Willey, pictured above celebrating the wicket of Surrey’s Jason Roy, produced one of the most complete Twenty20 performances in the decade-long history of the event as he followed the fastest half-century in this year’s tournament with figures of 4-9 – including a hat-trick – for the Steelbacks’ first major title in 21 years.
A direct-hit run-out from long on and a catch on the ropes completed a “once in a lifetime” night the 23-year-old claimed was mostly engineered by his clash with Dernbach.
Asked what was the key to his performance, Willey said: “Him. I’m a bit of a strange one. Sometimes I don’t enjoy it (a verbal battle) too much and I just like to be quiet and not get involved.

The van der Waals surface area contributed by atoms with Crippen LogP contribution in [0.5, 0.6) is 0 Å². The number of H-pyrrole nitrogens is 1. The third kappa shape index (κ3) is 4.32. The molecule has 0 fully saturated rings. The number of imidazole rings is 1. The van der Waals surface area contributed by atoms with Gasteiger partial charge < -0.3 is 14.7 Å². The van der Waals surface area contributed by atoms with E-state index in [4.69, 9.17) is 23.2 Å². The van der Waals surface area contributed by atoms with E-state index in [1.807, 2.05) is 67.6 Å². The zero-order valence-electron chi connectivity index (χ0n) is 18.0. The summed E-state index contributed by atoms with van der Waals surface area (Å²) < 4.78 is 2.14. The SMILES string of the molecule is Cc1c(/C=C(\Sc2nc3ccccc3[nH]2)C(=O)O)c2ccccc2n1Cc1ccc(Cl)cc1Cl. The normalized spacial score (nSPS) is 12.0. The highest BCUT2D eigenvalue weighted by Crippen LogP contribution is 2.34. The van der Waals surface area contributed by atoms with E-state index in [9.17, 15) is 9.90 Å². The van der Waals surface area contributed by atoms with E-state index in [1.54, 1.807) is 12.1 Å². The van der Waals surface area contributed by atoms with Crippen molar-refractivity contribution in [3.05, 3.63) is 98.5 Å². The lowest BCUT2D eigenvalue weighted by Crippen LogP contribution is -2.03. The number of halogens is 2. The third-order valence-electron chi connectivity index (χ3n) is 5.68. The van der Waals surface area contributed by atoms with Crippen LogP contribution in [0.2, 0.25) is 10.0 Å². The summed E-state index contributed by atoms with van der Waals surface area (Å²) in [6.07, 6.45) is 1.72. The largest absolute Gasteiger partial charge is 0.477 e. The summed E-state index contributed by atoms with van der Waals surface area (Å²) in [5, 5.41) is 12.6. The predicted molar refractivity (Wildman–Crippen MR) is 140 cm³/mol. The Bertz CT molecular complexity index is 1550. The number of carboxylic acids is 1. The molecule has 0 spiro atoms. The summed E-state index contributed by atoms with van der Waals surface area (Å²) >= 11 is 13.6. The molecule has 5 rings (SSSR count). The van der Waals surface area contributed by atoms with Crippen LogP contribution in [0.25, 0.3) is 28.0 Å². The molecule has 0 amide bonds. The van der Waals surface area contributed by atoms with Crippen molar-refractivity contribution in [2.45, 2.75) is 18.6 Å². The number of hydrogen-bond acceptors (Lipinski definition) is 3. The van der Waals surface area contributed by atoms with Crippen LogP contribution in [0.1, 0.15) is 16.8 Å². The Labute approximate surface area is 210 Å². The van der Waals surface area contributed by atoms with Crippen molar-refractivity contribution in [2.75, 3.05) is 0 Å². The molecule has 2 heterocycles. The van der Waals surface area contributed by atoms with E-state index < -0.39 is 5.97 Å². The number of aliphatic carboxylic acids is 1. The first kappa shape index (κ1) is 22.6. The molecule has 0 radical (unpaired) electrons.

“Other times it gets me going and it got me fired up nicely here.
“The adrenaline got going after a few words were exchanged with him and it went from there.”
Willey was only promoted to open the batting after Kyle Coetzer injured his wrist in the semi-final win over Essex but blasted 60 from 27 balls while reserving his hardest hitting for Dernbach – whose figures of 0-55 were the second most expensive on a finals day.
“I quite enjoyed clearing my front leg and whacking him to be honest,” he said.
“I don’t think he enjoyed it so much as he seemed to think I was a slogging something-or-other, which is probably pretty accurate.
“But it was in the heat of the moment. Me and Jade get on really well – it was a bit of banter in the middle and I thoroughly enjoyed it.”
Northamptonshire – who had had won just three of their previous 22 T20 matches before this season –reached the final after a seven-wicket win over Essex.
Surrey got through after a four-wicket win against defending champions Hampshire.